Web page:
Five high court judges recently received their warrants for appointment as Chief Justice, as revealed by the Law Ministry website. The high courts of Kerala, Chhattisgarh, Madhya Pradesh, Patna and Jharkhand will all be headed by new personnel.
The Kerala High Court’s acting Chief Justice TB Radhakrishnan J will take over as Chief Justice of the Chhattisgarh High Court, whereas Justice Navaniti Prasad Singh of the Patna High Court will replace him at Kerala.
Hemant Gupta J of the Patna High Court – who was reportedly under the ED scanner in relation to a money laundering case – has been cleared to be Chief Justice of the Madhya Pradesh High Court. Justice Rajendra Menon will take his place as Chief Justice of the Patna High Court.
Meanwhile, ACJ of the Jharkhand High Court PK Mohanty has been made regular Chief Justice of the same court.
Last month, it was reported that the collegium had recommended nine judges to be Chief Justices of different high courts, but it now appears that the government has signed off on only four of these names.
The other reported recommendations were the Gujarat High Court’s Abhilasha Kumari J, who was recommended for the post of Chief Justice of the Tripura High Court, replacing T Vaiphei J, who was due to be transferred to the High Court of Judicature at Hyderabad, and the Delhi High Court’s Badar Durrez Ahmed and Pradeep Nandrajog JJ, who were recommended as Chief Justices of the Jammu and Kashmir and the Rajasthan High Court respectively.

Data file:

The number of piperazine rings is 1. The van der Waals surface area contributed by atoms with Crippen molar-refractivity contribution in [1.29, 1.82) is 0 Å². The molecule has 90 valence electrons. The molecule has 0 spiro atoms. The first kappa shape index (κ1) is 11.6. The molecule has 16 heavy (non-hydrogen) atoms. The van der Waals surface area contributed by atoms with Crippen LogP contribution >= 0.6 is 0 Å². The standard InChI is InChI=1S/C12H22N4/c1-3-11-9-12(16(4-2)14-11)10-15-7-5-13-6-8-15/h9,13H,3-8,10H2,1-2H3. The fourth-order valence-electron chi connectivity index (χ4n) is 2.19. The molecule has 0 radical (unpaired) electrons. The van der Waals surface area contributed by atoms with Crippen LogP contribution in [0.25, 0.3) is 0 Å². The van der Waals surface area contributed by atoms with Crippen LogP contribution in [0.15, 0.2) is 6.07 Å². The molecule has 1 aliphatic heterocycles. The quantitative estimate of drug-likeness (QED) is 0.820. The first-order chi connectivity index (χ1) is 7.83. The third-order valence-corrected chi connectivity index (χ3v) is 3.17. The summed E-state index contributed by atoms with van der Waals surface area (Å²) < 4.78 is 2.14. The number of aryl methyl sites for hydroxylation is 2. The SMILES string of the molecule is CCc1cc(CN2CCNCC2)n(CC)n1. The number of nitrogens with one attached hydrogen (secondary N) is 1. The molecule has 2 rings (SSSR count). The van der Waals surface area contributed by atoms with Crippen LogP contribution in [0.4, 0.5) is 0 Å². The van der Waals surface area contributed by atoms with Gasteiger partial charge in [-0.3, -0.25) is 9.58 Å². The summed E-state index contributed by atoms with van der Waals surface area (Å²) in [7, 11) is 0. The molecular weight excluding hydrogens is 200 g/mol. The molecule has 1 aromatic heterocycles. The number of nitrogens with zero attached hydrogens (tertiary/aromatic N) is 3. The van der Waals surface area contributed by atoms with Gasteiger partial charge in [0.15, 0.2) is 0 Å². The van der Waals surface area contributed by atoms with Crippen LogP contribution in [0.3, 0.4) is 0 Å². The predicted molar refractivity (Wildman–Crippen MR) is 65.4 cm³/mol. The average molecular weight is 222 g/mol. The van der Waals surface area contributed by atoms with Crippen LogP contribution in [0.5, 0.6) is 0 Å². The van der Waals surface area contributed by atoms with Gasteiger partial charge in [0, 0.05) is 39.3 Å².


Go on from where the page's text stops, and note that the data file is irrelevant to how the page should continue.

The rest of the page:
Another recommendation was that of Justice HG Ramesh, who was to take over as Chief Justice of the Madras High Court. However, as reported earlier, Justice Ramesh refused the transfer in protest of Justice Abdul Nazeer’s elevation to the Supreme Court. And now Justice Indira Banerjee from Delhi High Court may be heading to Madras as Chief Justice.
If and when the aforementioned recommendations of the collegium will see the light of day is anybody’s guess. As reportedly revealed in the Rajya Sabha by the Centre, as many as two hundred and one proposals by the collegium for appointment of judges in the high courts are at “various stages of processing”.
As of the end of last month, there remain a total of 437 vacancies across the 24 high courts, while the Supreme Court has three vacancies, after the recent elevation of five judges.
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